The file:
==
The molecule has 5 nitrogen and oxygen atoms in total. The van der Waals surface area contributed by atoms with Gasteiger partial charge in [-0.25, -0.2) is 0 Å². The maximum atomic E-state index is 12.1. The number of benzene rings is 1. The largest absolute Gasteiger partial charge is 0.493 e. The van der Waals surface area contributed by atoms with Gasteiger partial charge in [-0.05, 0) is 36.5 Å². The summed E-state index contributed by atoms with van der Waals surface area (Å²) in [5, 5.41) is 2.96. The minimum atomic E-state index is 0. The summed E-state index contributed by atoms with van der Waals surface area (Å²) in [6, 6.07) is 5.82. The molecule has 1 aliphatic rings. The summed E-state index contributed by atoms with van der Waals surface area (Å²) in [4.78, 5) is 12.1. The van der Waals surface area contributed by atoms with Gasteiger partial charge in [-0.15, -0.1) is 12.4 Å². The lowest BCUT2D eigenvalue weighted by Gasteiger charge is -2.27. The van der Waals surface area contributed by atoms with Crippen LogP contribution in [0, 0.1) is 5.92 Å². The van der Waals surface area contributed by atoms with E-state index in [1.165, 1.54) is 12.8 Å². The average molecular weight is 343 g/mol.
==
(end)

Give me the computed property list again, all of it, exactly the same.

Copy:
The molecule has 5 nitrogen and oxygen atoms in total. The van der Waals surface area contributed by atoms with Gasteiger partial charge in [-0.25, -0.2) is 0 Å². The maximum atomic E-state index is 12.1. The number of benzene rings is 1. The largest absolute Gasteiger partial charge is 0.493 e. The van der Waals surface area contributed by atoms with Gasteiger partial charge in [-0.05, 0) is 36.5 Å². The summed E-state index contributed by atoms with van der Waals surface area (Å²) in [5, 5.41) is 2.96. The minimum atomic E-state index is 0. The summed E-state index contributed by atoms with van der Waals surface area (Å²) in [6, 6.07) is 5.82. The molecule has 1 aliphatic rings. The summed E-state index contributed by atoms with van der Waals surface area (Å²) in [4.78, 5) is 12.1. The van der Waals surface area contributed by atoms with Gasteiger partial charge in [-0.15, -0.1) is 12.4 Å². The lowest BCUT2D eigenvalue weighted by Gasteiger charge is -2.27. The van der Waals surface area contributed by atoms with Crippen LogP contribution in [0, 0.1) is 5.92 Å². The van der Waals surface area contributed by atoms with E-state index in [1.165, 1.54) is 12.8 Å². The average molecular weight is 343 g/mol.